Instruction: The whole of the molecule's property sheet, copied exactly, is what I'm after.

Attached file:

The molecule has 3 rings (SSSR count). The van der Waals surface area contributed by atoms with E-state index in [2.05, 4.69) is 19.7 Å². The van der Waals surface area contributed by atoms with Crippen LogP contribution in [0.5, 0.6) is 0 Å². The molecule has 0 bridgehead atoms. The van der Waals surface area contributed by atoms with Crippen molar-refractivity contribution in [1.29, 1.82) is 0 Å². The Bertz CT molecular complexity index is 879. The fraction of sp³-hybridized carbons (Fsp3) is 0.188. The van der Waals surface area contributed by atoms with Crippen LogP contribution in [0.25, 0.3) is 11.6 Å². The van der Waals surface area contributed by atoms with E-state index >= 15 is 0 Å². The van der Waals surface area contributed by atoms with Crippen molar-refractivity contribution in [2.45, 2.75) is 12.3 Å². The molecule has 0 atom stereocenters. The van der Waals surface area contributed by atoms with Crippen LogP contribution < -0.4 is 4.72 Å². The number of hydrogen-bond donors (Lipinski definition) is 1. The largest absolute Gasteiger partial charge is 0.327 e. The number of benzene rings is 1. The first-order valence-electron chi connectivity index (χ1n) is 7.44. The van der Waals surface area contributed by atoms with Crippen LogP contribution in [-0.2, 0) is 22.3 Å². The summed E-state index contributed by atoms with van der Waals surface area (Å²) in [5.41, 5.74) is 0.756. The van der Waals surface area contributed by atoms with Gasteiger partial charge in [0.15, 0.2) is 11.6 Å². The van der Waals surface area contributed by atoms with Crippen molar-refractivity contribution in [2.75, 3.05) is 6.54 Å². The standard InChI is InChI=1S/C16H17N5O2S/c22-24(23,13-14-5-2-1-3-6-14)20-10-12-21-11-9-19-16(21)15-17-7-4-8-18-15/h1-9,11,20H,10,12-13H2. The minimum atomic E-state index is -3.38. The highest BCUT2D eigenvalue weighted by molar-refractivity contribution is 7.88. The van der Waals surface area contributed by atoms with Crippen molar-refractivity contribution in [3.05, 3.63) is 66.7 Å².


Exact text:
The molecule has 3 rings (SSSR count). The van der Waals surface area contributed by atoms with E-state index in [2.05, 4.69) is 19.7 Å². The van der Waals surface area contributed by atoms with Crippen LogP contribution in [0.5, 0.6) is 0 Å². The molecule has 0 bridgehead atoms. The van der Waals surface area contributed by atoms with Crippen molar-refractivity contribution in [1.29, 1.82) is 0 Å². The Bertz CT molecular complexity index is 879. The fraction of sp³-hybridized carbons (Fsp3) is 0.188. The van der Waals surface area contributed by atoms with Crippen LogP contribution in [0.25, 0.3) is 11.6 Å². The van der Waals surface area contributed by atoms with E-state index >= 15 is 0 Å². The van der Waals surface area contributed by atoms with Crippen molar-refractivity contribution in [2.45, 2.75) is 12.3 Å². The molecule has 0 atom stereocenters. The van der Waals surface area contributed by atoms with Crippen LogP contribution < -0.4 is 4.72 Å². The number of hydrogen-bond donors (Lipinski definition) is 1. The largest absolute Gasteiger partial charge is 0.327 e. The number of benzene rings is 1. The first-order valence-electron chi connectivity index (χ1n) is 7.44. The van der Waals surface area contributed by atoms with Crippen LogP contribution in [-0.2, 0) is 22.3 Å². The summed E-state index contributed by atoms with van der Waals surface area (Å²) in [5.41, 5.74) is 0.756. The van der Waals surface area contributed by atoms with Gasteiger partial charge in [0.15, 0.2) is 11.6 Å². The van der Waals surface area contributed by atoms with Crippen molar-refractivity contribution in [2.75, 3.05) is 6.54 Å². The standard InChI is InChI=1S/C16H17N5O2S/c22-24(23,13-14-5-2-1-3-6-14)20-10-12-21-11-9-19-16(21)15-17-7-4-8-18-15/h1-9,11,20H,10,12-13H2. The minimum atomic E-state index is -3.38. The highest BCUT2D eigenvalue weighted by molar-refractivity contribution is 7.88. The van der Waals surface area contributed by atoms with Crippen molar-refractivity contribution in [3.05, 3.63) is 66.7 Å².